Texas racing has sunk to perhaps the lowest level it has
ever reached, but on days like Memorial Day at Lone Star Park, Texas enthusiasts of the sport of kings have the
chance to relish racing that is higher quality than what has become the norm. Once
a day that featured multiple graded stakes races and other black-type events, the
racing on Memorial Day 2013 at Lone Star Park had only a single saving grace:
the $300,000 Lone Star Park Handicap (GIII).
Photo: Terri Cage
Although the race attracted just five competitors (one of which – Battle
Hardened – was scratched), the horses that had aligned for the rich Texas
contest were a strong group that exuded class. Altogether, the four horses that
remained in the field boasted $2,139,213 in earnings, four graded stakes victories,
and five additional black-type scores.
Fifty-percent of the field belonged to Eclipse Award-winning trainer Steve Asmussen, the all-time leading trainer
in wins at Lone Star Park who has saddled more than 1,000 winners at the Grand
Prairie, Texas track. The Texas native has conditioned many classy horses, including
Horse of the Year honorees Curlin and
Rachel Alexandra, and has stood in the winner’s circle for many
prestigious races, such as the Breeders’ Cup Classic (GI), Preakness Stakes
(GI), and Kentucky Oaks (GI), but the biggest prize at his home track of Lone
Star Park – the Lone Star Park Handicap – has eluded Asmussen.
Much like triumph in Lone Star’s premier stakes race has evaded Asmussen, a
sweep of the Texas Two-Step – or wins by a horse in both the Texas Mile Stakes
(GIII) and the Lone Star Park Handicap within the same year – has been dormant
since 2001, when the California-based Dixie Dot Com captured the pair of Texas
graded stakes events by a combined 13 ¾ lengths.
But unlike the Triple Crown, these droughts reached an end this year. In a race
that was clearly ruled by Asmussen, Master Rick and Prayer for Relief – both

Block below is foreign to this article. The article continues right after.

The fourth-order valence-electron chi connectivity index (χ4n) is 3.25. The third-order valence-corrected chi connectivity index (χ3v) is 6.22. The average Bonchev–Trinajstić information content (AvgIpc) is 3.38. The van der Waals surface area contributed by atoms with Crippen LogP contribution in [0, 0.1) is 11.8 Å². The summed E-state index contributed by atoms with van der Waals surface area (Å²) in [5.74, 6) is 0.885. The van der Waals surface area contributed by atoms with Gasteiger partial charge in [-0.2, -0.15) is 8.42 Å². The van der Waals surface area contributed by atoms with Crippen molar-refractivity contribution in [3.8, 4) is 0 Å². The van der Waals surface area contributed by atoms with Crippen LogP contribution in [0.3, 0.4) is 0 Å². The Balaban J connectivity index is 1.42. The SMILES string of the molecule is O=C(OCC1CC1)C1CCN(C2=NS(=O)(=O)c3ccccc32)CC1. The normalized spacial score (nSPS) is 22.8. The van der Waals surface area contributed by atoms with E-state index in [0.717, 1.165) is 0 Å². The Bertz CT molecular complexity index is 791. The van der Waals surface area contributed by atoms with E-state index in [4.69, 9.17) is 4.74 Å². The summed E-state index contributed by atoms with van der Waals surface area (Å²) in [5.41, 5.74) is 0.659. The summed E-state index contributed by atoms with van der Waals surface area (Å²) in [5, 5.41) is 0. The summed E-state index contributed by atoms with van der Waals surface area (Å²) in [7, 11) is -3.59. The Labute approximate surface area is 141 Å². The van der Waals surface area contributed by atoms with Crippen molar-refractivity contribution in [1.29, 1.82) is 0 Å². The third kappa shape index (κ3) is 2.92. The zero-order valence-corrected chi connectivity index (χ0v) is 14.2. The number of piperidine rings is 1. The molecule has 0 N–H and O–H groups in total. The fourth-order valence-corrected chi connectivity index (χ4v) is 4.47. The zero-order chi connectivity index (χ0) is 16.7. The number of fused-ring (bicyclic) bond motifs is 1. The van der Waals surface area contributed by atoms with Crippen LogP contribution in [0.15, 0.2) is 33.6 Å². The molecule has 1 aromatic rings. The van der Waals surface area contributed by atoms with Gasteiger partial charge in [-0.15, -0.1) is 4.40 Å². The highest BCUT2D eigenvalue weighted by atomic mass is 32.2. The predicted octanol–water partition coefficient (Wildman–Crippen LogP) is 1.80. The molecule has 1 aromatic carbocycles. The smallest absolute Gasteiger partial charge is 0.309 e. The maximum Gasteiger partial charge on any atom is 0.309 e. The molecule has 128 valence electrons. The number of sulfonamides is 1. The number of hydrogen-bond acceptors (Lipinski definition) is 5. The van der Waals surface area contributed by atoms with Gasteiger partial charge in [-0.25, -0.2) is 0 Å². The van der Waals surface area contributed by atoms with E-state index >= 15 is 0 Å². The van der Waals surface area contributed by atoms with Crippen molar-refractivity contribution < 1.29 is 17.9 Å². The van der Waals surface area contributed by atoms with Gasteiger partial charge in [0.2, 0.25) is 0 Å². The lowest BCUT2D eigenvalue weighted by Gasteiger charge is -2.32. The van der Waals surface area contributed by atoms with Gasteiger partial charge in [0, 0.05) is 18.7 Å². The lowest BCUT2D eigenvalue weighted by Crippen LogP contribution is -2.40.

graded stakes-winning Asmussen trainees – were sent off at the lowest prices in
the miniscule field. Favoritism rested upon the shoulders of Master Rick, a
four-year-old Master Command colt that had conquered the Texas Mile a month
prior over stablemate Prayer for Relief.
The pair was drawn to the outside and as Prayer for Relief was directed to
press the pace set by Isn’t He Clever, Master Rick settled into third behind
the leaders, relaxing off the steady pace. Three lengths separated the favorite
from the pacesetters at the culmination of the initial quarter-mile and the
gray Asmussen trainee remained in that position down the backstretch.
As stablemate Prayer for Relief commenced a stunning rally around the far turn
to overtake Isn’t He Clever, Master Rick gradually began to shift into gear.
Outside the quarter pole, he found his best stride as jockey Ricardo Santana,
Jr. guided him to the outside as the horses turned for home. Soaring past
Prayer for Relief at the top of the stretch, Master Rick appeared prepared for
a demolition of the small field that faced him. But his stablemate offered a
strong fight, threatening his lead within the final furlong. However, Master
Rick was not to be denied and held clear to win by a length.
Master Rick returned to the front side triumphantly, and as his connections
openly celebrated the win, Steve Asmussen looked on as the gray colt received
the blanket of flowers, entering the winner’s circle to the cheer of the crowd that
was gathered around the enclosure. At last, Asmussen could claim a Lone Star
Park Handicap victory – and a one-two finish at that. And at last, Texas racing
fans could savor a sweep of the Texas Two-Step.